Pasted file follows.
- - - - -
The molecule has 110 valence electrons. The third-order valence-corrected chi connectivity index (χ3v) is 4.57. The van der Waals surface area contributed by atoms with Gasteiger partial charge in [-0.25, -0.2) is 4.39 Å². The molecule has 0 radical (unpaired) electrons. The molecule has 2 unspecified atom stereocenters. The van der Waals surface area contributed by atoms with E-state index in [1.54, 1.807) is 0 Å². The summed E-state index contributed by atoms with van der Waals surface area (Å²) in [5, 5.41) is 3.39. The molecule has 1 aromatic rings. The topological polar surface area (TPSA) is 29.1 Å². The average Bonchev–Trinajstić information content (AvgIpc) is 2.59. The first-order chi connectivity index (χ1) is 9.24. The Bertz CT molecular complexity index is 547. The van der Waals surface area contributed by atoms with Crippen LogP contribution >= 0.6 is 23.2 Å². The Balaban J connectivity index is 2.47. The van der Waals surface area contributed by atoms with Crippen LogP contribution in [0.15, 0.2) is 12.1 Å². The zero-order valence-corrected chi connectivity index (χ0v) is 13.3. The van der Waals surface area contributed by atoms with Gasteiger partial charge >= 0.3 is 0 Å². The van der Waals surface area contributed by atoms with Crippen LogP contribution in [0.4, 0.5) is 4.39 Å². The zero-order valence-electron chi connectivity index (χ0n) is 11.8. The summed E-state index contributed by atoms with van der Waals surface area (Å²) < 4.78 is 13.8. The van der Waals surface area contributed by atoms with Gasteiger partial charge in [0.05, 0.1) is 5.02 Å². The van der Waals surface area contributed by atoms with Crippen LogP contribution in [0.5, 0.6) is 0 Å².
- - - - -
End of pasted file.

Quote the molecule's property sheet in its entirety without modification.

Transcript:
The molecule has 110 valence electrons. The third-order valence-corrected chi connectivity index (χ3v) is 4.57. The van der Waals surface area contributed by atoms with Gasteiger partial charge in [-0.25, -0.2) is 4.39 Å². The molecule has 0 radical (unpaired) electrons. The molecule has 2 unspecified atom stereocenters. The van der Waals surface area contributed by atoms with E-state index in [1.54, 1.807) is 0 Å². The summed E-state index contributed by atoms with van der Waals surface area (Å²) in [5, 5.41) is 3.39. The molecule has 1 aromatic rings. The topological polar surface area (TPSA) is 29.1 Å². The average Bonchev–Trinajstić information content (AvgIpc) is 2.59. The first-order chi connectivity index (χ1) is 9.24. The Bertz CT molecular complexity index is 547. The van der Waals surface area contributed by atoms with Crippen LogP contribution >= 0.6 is 23.2 Å². The Balaban J connectivity index is 2.47. The van der Waals surface area contributed by atoms with Crippen LogP contribution in [0.15, 0.2) is 12.1 Å². The zero-order valence-corrected chi connectivity index (χ0v) is 13.3. The van der Waals surface area contributed by atoms with Gasteiger partial charge >= 0.3 is 0 Å². The van der Waals surface area contributed by atoms with Crippen LogP contribution in [0.4, 0.5) is 4.39 Å². The zero-order valence-electron chi connectivity index (χ0n) is 11.8. The summed E-state index contributed by atoms with van der Waals surface area (Å²) < 4.78 is 13.8. The van der Waals surface area contributed by atoms with Gasteiger partial charge in [0.05, 0.1) is 5.02 Å². The van der Waals surface area contributed by atoms with Crippen LogP contribution in [0.5, 0.6) is 0 Å².